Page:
THE Government has reaffirmed its absolute commitment to building a high-speed rail line linking London and the North and moved to summarily dismiss concerns the Treasury is trying to stall the £32 billion scheme.
Transport Minister Norman Baker told the Yorkshire Post “there are no delays” to the HS2 project, and that reports that the Treasury is dragging its heels have no grounding in truth.
The Government was criticised by Labour for not including an HS2 bill in the Queen’s Speech earlier this month, amidst rumours it had been dropped at the 11th hour under pressure from Conservative backbenchers.
Then minutes were published of a meeting of HS2 Ltd - the company set up to advise Whitehall on the project - earlier this year in which concerns were raised about the speed at which the Treasury was signing off parts of the programme.
But a timetable published by the Department for Transport (DfT) in January made clear the HS2 Bill was never going to be put before Parliament before late 2013, while HS2 Ltd insists the scheme is now moving forward as planned.
Liberal Democrat Transport Minister Mr Baker was unequivocal yesterday that there is no question whatsoever of the scheme being delayed or cancelled.
“High Speed Rail is fully signed up to by both Coalition parties, by all departments,” he said.
“We are progressing according to the timetable we’ve set. We’re making good progress and we’re determined to make it happen.”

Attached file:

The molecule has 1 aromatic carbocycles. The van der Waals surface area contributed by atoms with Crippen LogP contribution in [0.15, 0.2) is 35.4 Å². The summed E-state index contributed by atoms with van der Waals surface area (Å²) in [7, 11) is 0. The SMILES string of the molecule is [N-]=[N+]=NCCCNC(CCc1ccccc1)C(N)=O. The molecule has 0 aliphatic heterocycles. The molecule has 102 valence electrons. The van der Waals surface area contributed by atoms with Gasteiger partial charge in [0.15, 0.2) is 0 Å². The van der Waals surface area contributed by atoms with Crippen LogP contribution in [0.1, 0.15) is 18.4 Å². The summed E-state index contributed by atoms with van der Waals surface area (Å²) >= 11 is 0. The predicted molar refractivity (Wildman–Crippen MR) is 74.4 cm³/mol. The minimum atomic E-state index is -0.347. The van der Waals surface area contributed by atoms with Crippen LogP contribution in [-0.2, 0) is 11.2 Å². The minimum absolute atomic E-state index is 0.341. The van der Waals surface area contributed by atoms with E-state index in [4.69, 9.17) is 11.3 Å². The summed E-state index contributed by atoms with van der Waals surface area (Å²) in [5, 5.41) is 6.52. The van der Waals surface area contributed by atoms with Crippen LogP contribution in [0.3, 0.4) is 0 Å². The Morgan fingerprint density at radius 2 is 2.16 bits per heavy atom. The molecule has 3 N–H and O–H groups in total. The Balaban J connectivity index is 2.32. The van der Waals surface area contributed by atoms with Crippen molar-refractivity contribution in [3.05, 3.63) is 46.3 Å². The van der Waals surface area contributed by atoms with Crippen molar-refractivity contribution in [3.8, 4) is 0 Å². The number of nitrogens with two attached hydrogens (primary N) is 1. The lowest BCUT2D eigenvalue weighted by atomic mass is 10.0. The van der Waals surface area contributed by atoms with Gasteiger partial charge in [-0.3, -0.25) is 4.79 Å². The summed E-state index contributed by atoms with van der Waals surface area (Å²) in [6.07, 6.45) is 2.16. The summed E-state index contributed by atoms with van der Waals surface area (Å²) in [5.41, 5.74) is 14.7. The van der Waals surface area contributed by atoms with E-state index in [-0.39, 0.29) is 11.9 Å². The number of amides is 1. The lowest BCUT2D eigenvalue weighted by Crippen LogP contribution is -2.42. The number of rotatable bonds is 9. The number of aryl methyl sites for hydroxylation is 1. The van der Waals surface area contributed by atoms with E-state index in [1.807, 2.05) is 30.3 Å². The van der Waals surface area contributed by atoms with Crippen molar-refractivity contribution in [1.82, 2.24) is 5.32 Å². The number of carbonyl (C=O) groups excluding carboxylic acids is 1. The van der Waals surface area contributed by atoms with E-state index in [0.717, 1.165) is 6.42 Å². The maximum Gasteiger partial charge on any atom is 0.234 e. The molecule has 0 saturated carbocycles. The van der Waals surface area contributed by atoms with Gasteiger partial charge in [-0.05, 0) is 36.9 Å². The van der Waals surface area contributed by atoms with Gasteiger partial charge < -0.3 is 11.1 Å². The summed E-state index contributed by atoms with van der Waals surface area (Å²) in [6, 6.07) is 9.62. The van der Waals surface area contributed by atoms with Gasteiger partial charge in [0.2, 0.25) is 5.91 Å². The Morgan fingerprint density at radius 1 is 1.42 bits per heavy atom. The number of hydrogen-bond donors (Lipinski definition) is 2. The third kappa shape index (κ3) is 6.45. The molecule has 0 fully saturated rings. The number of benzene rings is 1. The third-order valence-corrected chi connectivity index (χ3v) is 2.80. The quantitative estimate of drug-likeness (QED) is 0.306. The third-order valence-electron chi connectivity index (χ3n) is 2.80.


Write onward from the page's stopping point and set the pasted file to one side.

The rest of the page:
Asked about the reports of Treasury stalling, he added: “They’re not holding anything up - the Treasury has been very supportive. The whole Government is signed up to HS2 and it will happen.”
This week the Government received further support for its stance from an All Party Parliamentary Group on High Speed Rail, which concluded after a four-month investigation that the project is essential to prevent Britain’s railways becoming cripplingly overcrowded.
The cross-party group of MPs assessed a range of other options including packages of improvements to the existing rail network but found that only the construction of new high-speed lines could meet the capacity that will be required.
“All three major political parties seem to support a strategy of greater rebalancing of the economy, regeneration of the North, and moves to more sustainable forms of transport,” their report states. “Only a new line really provides the flexibility to do this.”
Greg Mulholland, the MP for Leeds North East anda member of the Parliamentary group, said yesterday the Government must now make good on its commitment to extend the new line from Birmingham to Leeds and Manchester as quickly as possible.
The current timescale suggests the line will begin operation between London and Birmingham in 2026, linking to Leeds and Manchester by 2032.
“This report is a further vindication of the need for the swift construction of a High Speed network, the benefits of which in terms of capacity, employment and investment for the future are substantial,” he said.
“MPs from all parties have been joined by private businesses and public transport authorities to once again make the case, not only for the now-confirmed first phase, but for the equally-important second phase, which will bring High Speed rail to Leeds.
“I will be continuing to urge the Secretary of State for Transport to not only guarantee the second phase of the project, and confirm that they will construct both legs simultaneously, but also that the construction takes no longer than the proposed maximum of six years following the completion of phase one.”